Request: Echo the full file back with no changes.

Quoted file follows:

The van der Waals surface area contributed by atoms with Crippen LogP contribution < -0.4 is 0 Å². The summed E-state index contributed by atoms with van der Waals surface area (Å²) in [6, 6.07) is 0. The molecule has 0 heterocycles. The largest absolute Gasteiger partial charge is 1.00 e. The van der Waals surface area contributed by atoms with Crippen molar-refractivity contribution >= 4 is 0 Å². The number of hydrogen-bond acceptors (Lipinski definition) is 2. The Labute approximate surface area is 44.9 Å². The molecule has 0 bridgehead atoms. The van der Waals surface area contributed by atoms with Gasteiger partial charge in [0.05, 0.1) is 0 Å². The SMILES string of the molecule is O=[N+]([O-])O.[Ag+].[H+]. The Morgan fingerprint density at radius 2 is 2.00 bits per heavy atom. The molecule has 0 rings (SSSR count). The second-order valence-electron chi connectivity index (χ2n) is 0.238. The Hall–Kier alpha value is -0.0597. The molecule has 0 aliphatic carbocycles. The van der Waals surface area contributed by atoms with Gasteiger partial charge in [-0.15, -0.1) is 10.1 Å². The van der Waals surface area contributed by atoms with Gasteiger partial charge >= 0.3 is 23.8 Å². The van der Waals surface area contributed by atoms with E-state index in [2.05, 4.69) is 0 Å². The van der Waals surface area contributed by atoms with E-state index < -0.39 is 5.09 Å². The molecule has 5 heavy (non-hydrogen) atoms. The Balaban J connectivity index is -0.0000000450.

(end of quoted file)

The van der Waals surface area contributed by atoms with Crippen LogP contribution < -0.4 is 0 Å². The summed E-state index contributed by atoms with van der Waals surface area (Å²) in [6, 6.07) is 0. The molecule has 0 heterocycles. The largest absolute Gasteiger partial charge is 1.00 e. The van der Waals surface area contributed by atoms with Crippen molar-refractivity contribution >= 4 is 0 Å². The number of hydrogen-bond acceptors (Lipinski definition) is 2. The Labute approximate surface area is 44.9 Å². The molecule has 0 bridgehead atoms. The van der Waals surface area contributed by atoms with Gasteiger partial charge in [0.05, 0.1) is 0 Å². The SMILES string of the molecule is O=[N+]([O-])O.[Ag+].[H+]. The Morgan fingerprint density at radius 2 is 2.00 bits per heavy atom. The molecule has 0 rings (SSSR count). The second-order valence-electron chi connectivity index (χ2n) is 0.238. The Hall–Kier alpha value is -0.0597. The molecule has 0 aliphatic carbocycles. The van der Waals surface area contributed by atoms with Gasteiger partial charge in [-0.15, -0.1) is 10.1 Å². The van der Waals surface area contributed by atoms with Gasteiger partial charge >= 0.3 is 23.8 Å². The van der Waals surface area contributed by atoms with E-state index in [2.05, 4.69) is 0 Å². The van der Waals surface area contributed by atoms with E-state index < -0.39 is 5.09 Å². The molecule has 5 heavy (non-hydrogen) atoms. The Balaban J connectivity index is -0.0000000450.